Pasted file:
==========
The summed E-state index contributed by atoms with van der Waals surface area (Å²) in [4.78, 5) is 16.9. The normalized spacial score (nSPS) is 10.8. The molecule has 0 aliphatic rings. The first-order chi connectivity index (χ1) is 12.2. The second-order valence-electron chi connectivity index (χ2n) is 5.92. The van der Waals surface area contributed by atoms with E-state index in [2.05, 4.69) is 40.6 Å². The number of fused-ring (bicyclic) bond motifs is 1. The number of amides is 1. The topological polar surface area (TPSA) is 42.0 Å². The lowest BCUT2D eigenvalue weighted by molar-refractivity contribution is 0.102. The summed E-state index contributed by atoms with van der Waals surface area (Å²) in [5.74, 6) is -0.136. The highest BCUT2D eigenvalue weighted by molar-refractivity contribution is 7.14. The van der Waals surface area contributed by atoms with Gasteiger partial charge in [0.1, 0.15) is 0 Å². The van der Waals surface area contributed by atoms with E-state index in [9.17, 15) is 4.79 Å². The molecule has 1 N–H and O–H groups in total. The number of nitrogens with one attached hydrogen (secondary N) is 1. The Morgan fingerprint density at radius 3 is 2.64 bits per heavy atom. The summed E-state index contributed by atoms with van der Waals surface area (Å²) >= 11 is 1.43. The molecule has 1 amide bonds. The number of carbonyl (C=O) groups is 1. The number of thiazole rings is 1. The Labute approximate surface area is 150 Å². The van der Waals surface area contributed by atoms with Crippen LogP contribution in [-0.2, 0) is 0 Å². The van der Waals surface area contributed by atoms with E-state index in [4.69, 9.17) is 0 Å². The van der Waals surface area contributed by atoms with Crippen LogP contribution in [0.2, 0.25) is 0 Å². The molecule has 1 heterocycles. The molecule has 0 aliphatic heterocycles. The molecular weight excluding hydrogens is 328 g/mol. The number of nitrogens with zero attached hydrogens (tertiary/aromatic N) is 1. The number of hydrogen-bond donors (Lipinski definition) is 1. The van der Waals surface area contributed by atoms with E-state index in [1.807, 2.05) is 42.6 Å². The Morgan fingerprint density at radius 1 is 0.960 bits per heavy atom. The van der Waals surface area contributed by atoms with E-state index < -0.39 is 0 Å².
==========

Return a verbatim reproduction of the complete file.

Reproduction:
The summed E-state index contributed by atoms with van der Waals surface area (Å²) in [4.78, 5) is 16.9. The normalized spacial score (nSPS) is 10.8. The molecule has 0 aliphatic rings. The first-order chi connectivity index (χ1) is 12.2. The second-order valence-electron chi connectivity index (χ2n) is 5.92. The van der Waals surface area contributed by atoms with E-state index in [2.05, 4.69) is 40.6 Å². The number of fused-ring (bicyclic) bond motifs is 1. The number of amides is 1. The topological polar surface area (TPSA) is 42.0 Å². The lowest BCUT2D eigenvalue weighted by molar-refractivity contribution is 0.102. The summed E-state index contributed by atoms with van der Waals surface area (Å²) in [5.74, 6) is -0.136. The highest BCUT2D eigenvalue weighted by molar-refractivity contribution is 7.14. The van der Waals surface area contributed by atoms with Gasteiger partial charge in [0.1, 0.15) is 0 Å². The van der Waals surface area contributed by atoms with E-state index in [9.17, 15) is 4.79 Å². The molecule has 1 N–H and O–H groups in total. The number of nitrogens with one attached hydrogen (secondary N) is 1. The Morgan fingerprint density at radius 3 is 2.64 bits per heavy atom. The summed E-state index contributed by atoms with van der Waals surface area (Å²) >= 11 is 1.43. The molecule has 1 amide bonds. The number of carbonyl (C=O) groups is 1. The number of thiazole rings is 1. The Labute approximate surface area is 150 Å². The van der Waals surface area contributed by atoms with Crippen LogP contribution in [-0.2, 0) is 0 Å². The van der Waals surface area contributed by atoms with E-state index in [4.69, 9.17) is 0 Å². The van der Waals surface area contributed by atoms with Crippen LogP contribution in [0.2, 0.25) is 0 Å². The molecule has 1 heterocycles. The molecule has 0 aliphatic heterocycles. The molecular weight excluding hydrogens is 328 g/mol. The number of nitrogens with zero attached hydrogens (tertiary/aromatic N) is 1. The number of hydrogen-bond donors (Lipinski definition) is 1. The van der Waals surface area contributed by atoms with E-state index in [1.807, 2.05) is 42.6 Å². The Morgan fingerprint density at radius 1 is 0.960 bits per heavy atom. The van der Waals surface area contributed by atoms with E-state index < -0.39 is 0 Å².